If you run a business, you are probably very familiar with salespeople telling you all about the “bells and whistles” that come with the product they’re selling.
And while listening to a list of features can be exhausting, it’s often one of the most important parts of the presentation or pitch to pay attention to because, often, the features are where you can best understand what’s going to work for your business.
But how often do you hear about new features for a product you already have? Probably a lot less, as you’ve already bought it (that’s one way to avoid the sales team).
Well, today, this blog’s goal is to reacquaint you with something you’re likely paying for on a monthly basis or using for your business but may not have heard about in a while from a neat accessories point of view; Google Search Ads.
Let’s discuss five of the newer features of Google Search Ads that you may want to talk to your Google Ads Manager about.
1) Image extensions
This is probably the easiest to explain and the easiest to ignore because, well, it’s just a picture added to your Google Search Ad. It might not seem like much, especially since it doesn’t necessarily translate into taking up more screen real estate.
The picture is displayed to the right of the ad; despite its simple nature, the results are quite impressive. Ads that added image extensions converted 15-30% more often and saw their cost per conversion drop as much as 48%.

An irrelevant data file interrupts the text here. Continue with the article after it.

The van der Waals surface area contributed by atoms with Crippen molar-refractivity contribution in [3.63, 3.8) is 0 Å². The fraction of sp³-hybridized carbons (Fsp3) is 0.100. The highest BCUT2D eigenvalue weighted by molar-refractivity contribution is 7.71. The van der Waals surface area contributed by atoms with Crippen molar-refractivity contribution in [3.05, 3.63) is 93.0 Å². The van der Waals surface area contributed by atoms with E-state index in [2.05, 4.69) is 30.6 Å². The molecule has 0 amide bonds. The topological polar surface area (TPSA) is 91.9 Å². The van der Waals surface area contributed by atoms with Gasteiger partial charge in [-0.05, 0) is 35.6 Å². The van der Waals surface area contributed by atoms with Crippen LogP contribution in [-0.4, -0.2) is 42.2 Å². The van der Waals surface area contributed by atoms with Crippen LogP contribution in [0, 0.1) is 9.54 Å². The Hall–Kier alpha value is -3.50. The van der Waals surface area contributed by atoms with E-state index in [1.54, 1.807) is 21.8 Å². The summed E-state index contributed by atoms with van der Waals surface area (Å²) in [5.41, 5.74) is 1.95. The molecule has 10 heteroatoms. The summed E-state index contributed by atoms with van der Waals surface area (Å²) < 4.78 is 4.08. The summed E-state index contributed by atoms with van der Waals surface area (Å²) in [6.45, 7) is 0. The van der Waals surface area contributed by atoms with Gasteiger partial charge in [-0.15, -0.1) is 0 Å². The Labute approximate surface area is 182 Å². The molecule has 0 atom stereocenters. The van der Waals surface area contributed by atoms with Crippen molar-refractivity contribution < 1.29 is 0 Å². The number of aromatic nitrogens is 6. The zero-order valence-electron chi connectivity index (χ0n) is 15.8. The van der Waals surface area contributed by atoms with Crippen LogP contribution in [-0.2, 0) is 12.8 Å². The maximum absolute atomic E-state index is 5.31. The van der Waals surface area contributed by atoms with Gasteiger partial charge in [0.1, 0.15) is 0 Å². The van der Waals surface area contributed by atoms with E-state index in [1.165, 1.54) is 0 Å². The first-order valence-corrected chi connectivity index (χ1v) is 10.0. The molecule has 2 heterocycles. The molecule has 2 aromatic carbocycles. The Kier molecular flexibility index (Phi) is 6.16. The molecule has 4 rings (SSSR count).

Now those numbers may change as everyone adopts image extensions, as these results may have to do with novelty, which is just all the more reason to talk to your Google Ads Manager now about adding them to your ads.
2) Performance Max Campaigns
The year is 2022; would you trust your car to drive itself? Probably not, but what about in 2032?
A decade ago, the thought of allowing AI or the algorithm to manage your ad budget, spend and targeting was terrifying. It was probably as effective as lighting your money on fire.
But today, in 2022, the algorithm has become much better at helping advertisers find leads, especially in fields and industries where targeting options have been removed.
This is what Performance Max campaigns are all about—having the Google algorithm do the heavy lifting for you. Your job is just to provide it with ad copy, pictures, videos and, most importantly, a goal.
Once you’ve set up those four things, it does much of the other work.
The real benefit of it is that it mixes mediums, showing your ads on search, display and video formats all over the Google properties. It does this more effectively and efficiently than having three separate campaigns would, as it is still optimized for a specific goal
3) Promotion Extensions
This is like image extensions, except that it gives your ads more real estate on the SERP if you use them.
These extensions appear below your main ad, giving your ad more vertical real estate, which is the most important kind as it can kick your competitors out of the view of what searchers see on the first load—especially on mobile.